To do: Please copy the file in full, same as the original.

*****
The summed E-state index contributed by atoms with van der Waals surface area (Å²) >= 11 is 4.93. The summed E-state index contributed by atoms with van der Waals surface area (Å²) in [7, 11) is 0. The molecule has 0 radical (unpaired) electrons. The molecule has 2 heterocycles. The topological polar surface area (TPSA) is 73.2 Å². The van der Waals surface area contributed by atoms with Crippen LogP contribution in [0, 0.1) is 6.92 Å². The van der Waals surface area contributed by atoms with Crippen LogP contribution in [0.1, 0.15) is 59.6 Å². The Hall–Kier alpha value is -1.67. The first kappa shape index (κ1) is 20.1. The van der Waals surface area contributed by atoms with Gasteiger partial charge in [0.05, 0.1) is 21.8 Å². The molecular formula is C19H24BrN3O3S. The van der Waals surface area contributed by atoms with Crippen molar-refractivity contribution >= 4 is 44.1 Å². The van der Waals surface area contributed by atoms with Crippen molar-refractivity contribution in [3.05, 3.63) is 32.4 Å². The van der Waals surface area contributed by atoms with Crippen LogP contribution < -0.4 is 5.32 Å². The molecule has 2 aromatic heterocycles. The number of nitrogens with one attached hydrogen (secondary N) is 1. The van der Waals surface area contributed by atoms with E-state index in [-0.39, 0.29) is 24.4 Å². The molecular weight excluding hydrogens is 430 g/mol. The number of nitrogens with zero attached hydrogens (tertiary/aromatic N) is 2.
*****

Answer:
The summed E-state index contributed by atoms with van der Waals surface area (Å²) >= 11 is 4.93. The summed E-state index contributed by atoms with van der Waals surface area (Å²) in [7, 11) is 0. The molecule has 0 radical (unpaired) electrons. The molecule has 2 heterocycles. The topological polar surface area (TPSA) is 73.2 Å². The van der Waals surface area contributed by atoms with Crippen LogP contribution in [0, 0.1) is 6.92 Å². The van der Waals surface area contributed by atoms with Crippen LogP contribution in [0.1, 0.15) is 59.6 Å². The Hall–Kier alpha value is -1.67. The first kappa shape index (κ1) is 20.1. The van der Waals surface area contributed by atoms with Gasteiger partial charge in [0.05, 0.1) is 21.8 Å². The molecular formula is C19H24BrN3O3S. The van der Waals surface area contributed by atoms with Crippen molar-refractivity contribution >= 4 is 44.1 Å². The van der Waals surface area contributed by atoms with Crippen molar-refractivity contribution in [3.05, 3.63) is 32.4 Å². The van der Waals surface area contributed by atoms with Crippen LogP contribution < -0.4 is 5.32 Å². The molecule has 2 aromatic heterocycles. The number of nitrogens with one attached hydrogen (secondary N) is 1. The van der Waals surface area contributed by atoms with E-state index in [-0.39, 0.29) is 24.4 Å². The molecular weight excluding hydrogens is 430 g/mol. The number of nitrogens with zero attached hydrogens (tertiary/aromatic N) is 2.